Though each species is specialized and has its own niche, such as eating proteins or sugars, they come together and trade chunks of DNA, some as long as 35,000 letters of code, a team led by Rick Cavicchioli, a microbiologist at the University of New South Wales in Australia, discovered.
"Our research shows these (haloarchaea) swap much more genetic material with each other than has been observed in the natural environment before. Long stretches of virtually identical DNA are exchanged between different genera, not just species," Cavicchioli said in a statement. "Despite this rampant gene swapping, the different species are maintained and can co-exist because they have evolved to exploit different niches and consume different food sources." (Genus is the classification above species.)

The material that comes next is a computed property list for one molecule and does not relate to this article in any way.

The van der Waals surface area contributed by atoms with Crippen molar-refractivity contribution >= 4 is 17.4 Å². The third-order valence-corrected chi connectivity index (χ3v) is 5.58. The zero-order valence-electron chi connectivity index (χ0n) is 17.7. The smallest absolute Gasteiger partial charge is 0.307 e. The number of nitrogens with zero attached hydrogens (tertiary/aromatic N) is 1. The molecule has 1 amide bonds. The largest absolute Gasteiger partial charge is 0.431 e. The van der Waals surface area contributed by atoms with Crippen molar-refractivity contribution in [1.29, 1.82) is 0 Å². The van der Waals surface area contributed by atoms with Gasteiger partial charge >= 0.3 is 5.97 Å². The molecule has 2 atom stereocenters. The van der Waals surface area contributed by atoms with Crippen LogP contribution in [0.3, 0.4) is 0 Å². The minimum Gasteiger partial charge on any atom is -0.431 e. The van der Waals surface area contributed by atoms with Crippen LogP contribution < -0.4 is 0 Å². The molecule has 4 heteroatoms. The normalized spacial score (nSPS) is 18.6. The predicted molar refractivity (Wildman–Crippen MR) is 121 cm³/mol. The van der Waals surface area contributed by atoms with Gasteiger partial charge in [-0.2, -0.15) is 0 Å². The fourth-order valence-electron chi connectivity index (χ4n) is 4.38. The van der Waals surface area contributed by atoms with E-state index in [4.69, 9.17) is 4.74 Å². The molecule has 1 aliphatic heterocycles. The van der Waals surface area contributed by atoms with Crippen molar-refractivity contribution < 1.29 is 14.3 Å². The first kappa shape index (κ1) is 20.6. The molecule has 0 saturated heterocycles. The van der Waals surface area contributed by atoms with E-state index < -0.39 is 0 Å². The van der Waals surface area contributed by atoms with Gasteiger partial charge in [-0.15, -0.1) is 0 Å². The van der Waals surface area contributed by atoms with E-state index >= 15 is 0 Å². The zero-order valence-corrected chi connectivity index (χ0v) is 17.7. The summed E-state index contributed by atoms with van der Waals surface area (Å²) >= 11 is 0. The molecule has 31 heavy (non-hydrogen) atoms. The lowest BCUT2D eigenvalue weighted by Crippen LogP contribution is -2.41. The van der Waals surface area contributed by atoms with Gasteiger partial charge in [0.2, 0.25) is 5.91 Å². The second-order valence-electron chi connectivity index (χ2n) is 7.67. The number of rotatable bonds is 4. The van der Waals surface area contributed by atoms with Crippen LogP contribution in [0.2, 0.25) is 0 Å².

Another consequence of life in the cold zone is slowed reproduction. The lake haloarchaea reproduce only six times a year, the researchers found.
Cold-loving extremophiles also live in permafrost, or permanently frozen ground, and in lakes buried beneath Antarctica's ice sheet. Microbes also happily make their home within the ice sheet itself.